Joseph Parker says rival Kiwi heavyweight Junior Fa hasn't faced the same class of opponent as him but understands why a potential showdown in Auckland in the middle of the year would attract the attention of the public and not just that of boxing fans.
Parker, already back in training after his devastating fifth-round knockout of American Shawndell Winters in Frisco, Texas, at the weekend, watched the broadcast of the David Tua v Shane Cameron clash as a 17-year-old and knows how high-profile grudge matches can both stop a nation and divide one.
In the case of Tua v Cameron, a bout in 2009 dubbed as the 'Fight of the Century' and won convincingly by Tua in the second round at Mystery Creek, there was little middle ground. You were either in the Tua camp or Cameron camp and that's why an estimated 88,000 pay per view buys – still a New Zealand record – were sold.
The fight was put on at considerable financial risk by Parker's now manager David Higgins and, 11 years later, talks are underway between the promotional teams of Parker, a former world champion, and Fa, undefeated as a professional, for a type of sequal.
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While there will be several hurdles to clear – mainly connected with money, as always – a fight between the pair seems set to happen at some stage. The entrance into New Zealand of sports streamer DAZN could make it happen sooner rather than later.
"Obviously he's undefeated and I think the public will see it as a big fight here in New Zealand," Parker told the Herald. "I don't think he's had the same level of opponents as me, but styles make fights and maybe that's why everyone's interested in it. He and his team have done well.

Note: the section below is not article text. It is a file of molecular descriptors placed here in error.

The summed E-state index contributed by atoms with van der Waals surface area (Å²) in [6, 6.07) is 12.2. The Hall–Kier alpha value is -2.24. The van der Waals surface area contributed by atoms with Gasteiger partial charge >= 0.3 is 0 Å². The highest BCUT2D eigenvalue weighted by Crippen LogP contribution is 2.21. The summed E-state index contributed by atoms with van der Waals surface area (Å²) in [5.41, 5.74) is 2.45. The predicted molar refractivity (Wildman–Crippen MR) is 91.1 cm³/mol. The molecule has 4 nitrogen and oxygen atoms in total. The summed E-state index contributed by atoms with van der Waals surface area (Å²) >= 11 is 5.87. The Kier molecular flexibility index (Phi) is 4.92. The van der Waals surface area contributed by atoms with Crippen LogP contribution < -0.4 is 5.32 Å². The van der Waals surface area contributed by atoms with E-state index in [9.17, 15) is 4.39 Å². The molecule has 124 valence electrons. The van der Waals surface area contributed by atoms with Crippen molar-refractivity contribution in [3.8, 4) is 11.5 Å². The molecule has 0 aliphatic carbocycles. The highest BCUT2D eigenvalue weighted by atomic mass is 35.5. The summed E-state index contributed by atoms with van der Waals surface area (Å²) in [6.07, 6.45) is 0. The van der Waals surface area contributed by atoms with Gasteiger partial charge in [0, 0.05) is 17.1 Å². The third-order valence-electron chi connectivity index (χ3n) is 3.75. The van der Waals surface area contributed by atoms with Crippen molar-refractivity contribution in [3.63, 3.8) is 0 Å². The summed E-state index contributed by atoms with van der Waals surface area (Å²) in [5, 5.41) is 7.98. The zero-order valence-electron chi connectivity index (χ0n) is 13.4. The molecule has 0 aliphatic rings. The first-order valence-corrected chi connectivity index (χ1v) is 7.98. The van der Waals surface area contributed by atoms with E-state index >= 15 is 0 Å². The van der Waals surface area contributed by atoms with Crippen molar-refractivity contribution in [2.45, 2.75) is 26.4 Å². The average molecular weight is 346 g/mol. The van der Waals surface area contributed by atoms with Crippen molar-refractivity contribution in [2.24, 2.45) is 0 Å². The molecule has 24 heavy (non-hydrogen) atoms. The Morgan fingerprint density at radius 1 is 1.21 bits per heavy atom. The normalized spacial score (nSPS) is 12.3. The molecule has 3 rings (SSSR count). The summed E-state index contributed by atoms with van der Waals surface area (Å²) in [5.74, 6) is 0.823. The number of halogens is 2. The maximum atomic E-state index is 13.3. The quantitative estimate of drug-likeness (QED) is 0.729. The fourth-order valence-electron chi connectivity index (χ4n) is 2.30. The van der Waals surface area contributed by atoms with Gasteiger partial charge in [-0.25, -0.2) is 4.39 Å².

"I think the first time we tried to get a fight organised they asked for too much money, but I think this is the opportunity to make it happen. If the public want to see it maybe we should make it happen. Everyone wants to see who's the best in New Zealand.
"Hopefully everyone can agree to terms and agree to a fair purse."
Parker and Fa have respect for each other – in public anyway – but that could be tested in the weeks leading up to a potential fight. Another factor which could divide fans is their different heritage; they were both born in Auckland but Parker is from Samoan descent while Fa is of Tongan ancestory.
"That will add an extra twist," Parker admitted. "I know throughout my career that the Samoans and Tongans and all Islanders have backed me all the way to the top but when it's something like this – a Samoan against a Tongan – each country gets behind their own and it makes it a bit more interesting."
Parker said he remembers being in the family home of his partner Laine for the Tua v Cameron fight and recognises the irony of his being promoted and now managed by Higgins, who faced bankruptcy had the bout not been a financial success.
"The whole country came to a standstill," Parker said. "Every household had family members gathered around the TV watching the fight.
"I was watching thinking 'damn I wish I was at the stadium so I could feel the atmosphere and the buzz'.
"If it had gone wrong I'm not sure what kind of path I would have taken because a lot of the success I've had has come with joining with David and Duco."
Parker and Fa have fought each other four times as amateurs and have two wins each.
Parker, who went the distance with world champion Anthony Joshua, has stopped 21 of his 29 opponents, while Fa has stopped 10 of his 19.
"You have to respect every heavyweight's power," Parker said. "One punch at the right time on the right spot can knock out any heavyweight. Even though he hasn't knocked out a lot of his opponents, maybe he hasn't landed the proper shot. When you have someone who's six foot six and carrying the weight he has, if it lands on the right spot it can make a big difference."